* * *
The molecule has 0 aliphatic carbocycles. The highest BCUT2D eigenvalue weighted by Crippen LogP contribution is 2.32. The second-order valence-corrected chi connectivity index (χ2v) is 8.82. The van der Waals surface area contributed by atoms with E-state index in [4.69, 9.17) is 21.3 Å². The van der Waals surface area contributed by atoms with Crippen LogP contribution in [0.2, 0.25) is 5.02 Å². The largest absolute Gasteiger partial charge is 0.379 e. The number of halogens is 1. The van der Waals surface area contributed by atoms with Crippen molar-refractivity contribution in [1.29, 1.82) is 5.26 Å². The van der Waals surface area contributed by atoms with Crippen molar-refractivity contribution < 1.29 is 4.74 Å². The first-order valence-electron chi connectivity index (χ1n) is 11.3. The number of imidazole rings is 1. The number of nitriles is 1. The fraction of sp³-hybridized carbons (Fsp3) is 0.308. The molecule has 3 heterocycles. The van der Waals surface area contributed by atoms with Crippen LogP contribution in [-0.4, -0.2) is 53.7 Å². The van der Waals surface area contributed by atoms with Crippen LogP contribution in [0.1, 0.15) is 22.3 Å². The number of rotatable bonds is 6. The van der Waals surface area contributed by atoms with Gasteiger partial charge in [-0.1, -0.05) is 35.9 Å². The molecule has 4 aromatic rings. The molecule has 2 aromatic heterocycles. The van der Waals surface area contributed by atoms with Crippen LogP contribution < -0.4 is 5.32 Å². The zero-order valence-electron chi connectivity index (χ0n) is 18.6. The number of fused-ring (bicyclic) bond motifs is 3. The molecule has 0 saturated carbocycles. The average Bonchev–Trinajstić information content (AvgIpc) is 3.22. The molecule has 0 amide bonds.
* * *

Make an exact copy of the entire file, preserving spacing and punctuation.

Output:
The molecule has 0 aliphatic carbocycles. The highest BCUT2D eigenvalue weighted by Crippen LogP contribution is 2.32. The second-order valence-corrected chi connectivity index (χ2v) is 8.82. The van der Waals surface area contributed by atoms with E-state index in [4.69, 9.17) is 21.3 Å². The van der Waals surface area contributed by atoms with Crippen LogP contribution in [0.2, 0.25) is 5.02 Å². The largest absolute Gasteiger partial charge is 0.379 e. The number of halogens is 1. The van der Waals surface area contributed by atoms with Crippen molar-refractivity contribution in [1.29, 1.82) is 5.26 Å². The van der Waals surface area contributed by atoms with Crippen molar-refractivity contribution < 1.29 is 4.74 Å². The first-order valence-electron chi connectivity index (χ1n) is 11.3. The number of imidazole rings is 1. The number of nitriles is 1. The fraction of sp³-hybridized carbons (Fsp3) is 0.308. The molecule has 3 heterocycles. The van der Waals surface area contributed by atoms with Crippen LogP contribution in [-0.4, -0.2) is 53.7 Å². The van der Waals surface area contributed by atoms with Crippen LogP contribution in [0.1, 0.15) is 22.3 Å². The number of rotatable bonds is 6. The van der Waals surface area contributed by atoms with Gasteiger partial charge in [-0.1, -0.05) is 35.9 Å². The molecule has 4 aromatic rings. The molecule has 2 aromatic heterocycles. The van der Waals surface area contributed by atoms with Crippen LogP contribution < -0.4 is 5.32 Å². The zero-order valence-electron chi connectivity index (χ0n) is 18.6. The number of fused-ring (bicyclic) bond motifs is 3. The molecule has 0 saturated carbocycles. The average Bonchev–Trinajstić information content (AvgIpc) is 3.22. The molecule has 0 amide bonds.